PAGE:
Type “Erfurt” into Google and the medieval capital of Thuringia and home to some of the best sausages in the world has been eclipsed by the school massacre in April 2002 in which 16 people died at the town’s Johann Gutenberg Gymnasium. A massacre that itself was eclipsed on Wednesday by another at Winnenden in which another 16 perished. Erfurt was on my mind as last night as I was speaking at the Erfurthuis in Stellenbosch as part of a double act with Emile Joubert at Woordfees 2009 “lag-lag 10 jaar” as it says on the program.
Erfurthuis (above) is so named as it was built in the 1880s by an immigrant from Erfurt although it looks more like a Southern plantation house to me. In fact it looks a bit like Hazeldene Hall in Parktown, which was the venue for one of Johannesburg’s first wine bars, Rakes, of fond memory.
So it was quite appropriate that Emile and I were talking about the trials and tribulations of the SA wine scene in a double act reprised from the launch of Sour Grapes on Guy Fawkes’ Day last year.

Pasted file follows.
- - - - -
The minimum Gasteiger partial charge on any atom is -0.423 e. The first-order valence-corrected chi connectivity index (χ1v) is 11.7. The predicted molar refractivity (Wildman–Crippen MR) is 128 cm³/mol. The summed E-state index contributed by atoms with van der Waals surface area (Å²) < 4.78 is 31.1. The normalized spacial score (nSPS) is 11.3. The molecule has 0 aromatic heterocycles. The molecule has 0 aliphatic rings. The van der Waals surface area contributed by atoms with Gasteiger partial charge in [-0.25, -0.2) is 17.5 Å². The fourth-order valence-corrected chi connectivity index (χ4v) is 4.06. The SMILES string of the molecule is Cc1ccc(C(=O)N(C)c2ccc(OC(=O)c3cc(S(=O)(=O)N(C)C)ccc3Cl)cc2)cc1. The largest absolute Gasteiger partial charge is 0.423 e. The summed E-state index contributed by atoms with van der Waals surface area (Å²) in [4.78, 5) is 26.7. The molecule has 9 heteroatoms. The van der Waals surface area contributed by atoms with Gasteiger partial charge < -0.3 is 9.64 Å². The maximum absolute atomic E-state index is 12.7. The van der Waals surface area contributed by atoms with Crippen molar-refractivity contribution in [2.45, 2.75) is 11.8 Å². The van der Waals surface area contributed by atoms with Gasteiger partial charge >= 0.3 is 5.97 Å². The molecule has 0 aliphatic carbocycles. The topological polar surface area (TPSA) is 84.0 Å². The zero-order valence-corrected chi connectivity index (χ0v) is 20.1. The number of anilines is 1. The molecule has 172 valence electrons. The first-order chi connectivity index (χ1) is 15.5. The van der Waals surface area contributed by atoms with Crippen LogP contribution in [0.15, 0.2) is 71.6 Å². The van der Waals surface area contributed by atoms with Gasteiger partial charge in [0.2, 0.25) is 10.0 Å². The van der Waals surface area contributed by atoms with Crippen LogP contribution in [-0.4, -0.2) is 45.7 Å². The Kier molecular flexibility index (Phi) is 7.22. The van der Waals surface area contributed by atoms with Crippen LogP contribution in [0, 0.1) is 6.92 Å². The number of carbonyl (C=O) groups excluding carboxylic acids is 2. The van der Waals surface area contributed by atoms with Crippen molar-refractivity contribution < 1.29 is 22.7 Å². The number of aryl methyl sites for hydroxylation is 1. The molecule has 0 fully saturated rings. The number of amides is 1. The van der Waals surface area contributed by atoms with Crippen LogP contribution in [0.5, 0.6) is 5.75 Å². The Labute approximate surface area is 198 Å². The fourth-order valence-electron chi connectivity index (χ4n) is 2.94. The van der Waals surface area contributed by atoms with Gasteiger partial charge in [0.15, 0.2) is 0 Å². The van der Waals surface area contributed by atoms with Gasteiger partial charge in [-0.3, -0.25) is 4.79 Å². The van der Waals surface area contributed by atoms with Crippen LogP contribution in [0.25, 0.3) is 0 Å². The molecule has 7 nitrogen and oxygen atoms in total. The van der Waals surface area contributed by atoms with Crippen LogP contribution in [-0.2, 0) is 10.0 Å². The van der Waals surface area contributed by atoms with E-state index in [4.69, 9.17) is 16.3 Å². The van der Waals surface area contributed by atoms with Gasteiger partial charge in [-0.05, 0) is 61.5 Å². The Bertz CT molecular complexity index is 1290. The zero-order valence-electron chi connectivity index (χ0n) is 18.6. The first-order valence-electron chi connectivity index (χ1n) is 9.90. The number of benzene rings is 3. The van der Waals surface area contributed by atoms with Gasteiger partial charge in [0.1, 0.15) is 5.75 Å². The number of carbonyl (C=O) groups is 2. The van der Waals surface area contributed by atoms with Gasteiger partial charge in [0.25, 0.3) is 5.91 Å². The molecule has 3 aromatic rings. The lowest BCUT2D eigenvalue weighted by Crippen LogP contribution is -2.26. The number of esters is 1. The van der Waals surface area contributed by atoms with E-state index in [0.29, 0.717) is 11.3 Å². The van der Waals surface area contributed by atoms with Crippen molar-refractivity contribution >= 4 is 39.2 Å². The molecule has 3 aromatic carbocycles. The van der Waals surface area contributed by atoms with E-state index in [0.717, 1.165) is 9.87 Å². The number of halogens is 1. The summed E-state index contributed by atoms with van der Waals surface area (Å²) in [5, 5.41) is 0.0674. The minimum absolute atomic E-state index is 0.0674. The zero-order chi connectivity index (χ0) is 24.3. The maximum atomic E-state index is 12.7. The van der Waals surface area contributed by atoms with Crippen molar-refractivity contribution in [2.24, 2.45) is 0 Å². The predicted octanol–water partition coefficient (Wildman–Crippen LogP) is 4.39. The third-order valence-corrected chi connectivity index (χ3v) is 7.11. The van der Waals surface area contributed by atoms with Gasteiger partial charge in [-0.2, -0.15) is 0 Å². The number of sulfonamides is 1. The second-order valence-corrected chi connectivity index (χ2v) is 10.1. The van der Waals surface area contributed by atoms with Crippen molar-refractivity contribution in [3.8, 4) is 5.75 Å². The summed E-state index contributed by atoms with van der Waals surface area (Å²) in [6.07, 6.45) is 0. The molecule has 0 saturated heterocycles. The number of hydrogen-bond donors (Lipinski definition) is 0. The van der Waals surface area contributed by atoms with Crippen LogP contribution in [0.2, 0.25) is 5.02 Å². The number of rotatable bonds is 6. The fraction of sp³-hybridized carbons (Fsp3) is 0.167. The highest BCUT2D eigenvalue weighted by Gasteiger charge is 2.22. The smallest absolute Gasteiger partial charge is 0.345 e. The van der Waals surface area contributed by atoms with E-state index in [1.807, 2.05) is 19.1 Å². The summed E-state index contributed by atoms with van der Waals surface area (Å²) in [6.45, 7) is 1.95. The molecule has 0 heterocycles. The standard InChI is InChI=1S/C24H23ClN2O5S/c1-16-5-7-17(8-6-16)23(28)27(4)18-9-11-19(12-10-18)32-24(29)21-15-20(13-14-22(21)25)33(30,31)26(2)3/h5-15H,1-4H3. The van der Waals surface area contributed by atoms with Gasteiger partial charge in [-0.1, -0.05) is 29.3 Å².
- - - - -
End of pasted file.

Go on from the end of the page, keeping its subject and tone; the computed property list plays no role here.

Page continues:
We were competing against a snoek braai on Kanonkop so were fortunate to attract a semi-decent sized crowd. The real joy was that they were mostly ordinary folk. Like the lady who brought along a copy of Sour Grapes for me to sign. A receptionist for a local dentist who has a sideline in wine, she confirmed that her boss’s tipple is rated four stars in a famous sighted wine guide while the same stuff he bottles for his friend under another label struggles along at two.
Something for the pundits of that hallowed publication to pontificate over at their Open Discussion Forum at the Lord Charles Hotel on April 16th. Alas, the dentist’s receptionist has to work, as do I, but let’s hope the message gets through. For as it says on the Braille sticker I’m designing for Lemoenfontein wines, “wine tasted blind is honest wine.”